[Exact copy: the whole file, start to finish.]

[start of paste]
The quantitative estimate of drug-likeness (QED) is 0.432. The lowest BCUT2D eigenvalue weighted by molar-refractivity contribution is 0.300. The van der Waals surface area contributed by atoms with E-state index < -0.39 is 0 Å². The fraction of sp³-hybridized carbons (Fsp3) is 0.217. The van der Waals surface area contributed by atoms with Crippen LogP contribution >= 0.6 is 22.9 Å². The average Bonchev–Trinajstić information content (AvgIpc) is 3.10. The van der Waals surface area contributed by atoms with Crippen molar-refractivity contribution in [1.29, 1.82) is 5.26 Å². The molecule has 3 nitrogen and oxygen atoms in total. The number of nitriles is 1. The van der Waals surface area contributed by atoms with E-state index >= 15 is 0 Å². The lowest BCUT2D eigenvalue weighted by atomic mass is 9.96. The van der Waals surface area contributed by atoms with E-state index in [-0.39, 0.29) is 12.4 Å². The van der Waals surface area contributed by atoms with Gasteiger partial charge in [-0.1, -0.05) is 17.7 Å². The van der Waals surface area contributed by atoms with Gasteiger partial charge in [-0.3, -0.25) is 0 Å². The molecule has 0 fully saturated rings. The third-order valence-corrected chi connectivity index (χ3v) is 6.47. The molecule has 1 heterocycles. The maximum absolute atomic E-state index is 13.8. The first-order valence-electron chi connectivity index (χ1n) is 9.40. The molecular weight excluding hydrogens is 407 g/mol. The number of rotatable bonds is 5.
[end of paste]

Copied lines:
The quantitative estimate of drug-likeness (QED) is 0.432. The lowest BCUT2D eigenvalue weighted by molar-refractivity contribution is 0.300. The van der Waals surface area contributed by atoms with E-state index < -0.39 is 0 Å². The fraction of sp³-hybridized carbons (Fsp3) is 0.217. The van der Waals surface area contributed by atoms with Crippen LogP contribution >= 0.6 is 22.9 Å². The average Bonchev–Trinajstić information content (AvgIpc) is 3.10. The van der Waals surface area contributed by atoms with Crippen molar-refractivity contribution in [1.29, 1.82) is 5.26 Å². The molecule has 3 nitrogen and oxygen atoms in total. The number of nitriles is 1. The van der Waals surface area contributed by atoms with E-state index >= 15 is 0 Å². The lowest BCUT2D eigenvalue weighted by atomic mass is 9.96. The van der Waals surface area contributed by atoms with E-state index in [-0.39, 0.29) is 12.4 Å². The van der Waals surface area contributed by atoms with Gasteiger partial charge in [-0.1, -0.05) is 17.7 Å². The van der Waals surface area contributed by atoms with Gasteiger partial charge in [-0.3, -0.25) is 0 Å². The molecule has 0 fully saturated rings. The third-order valence-corrected chi connectivity index (χ3v) is 6.47. The molecule has 1 heterocycles. The maximum absolute atomic E-state index is 13.8. The first-order valence-electron chi connectivity index (χ1n) is 9.40. The molecular weight excluding hydrogens is 407 g/mol. The number of rotatable bonds is 5.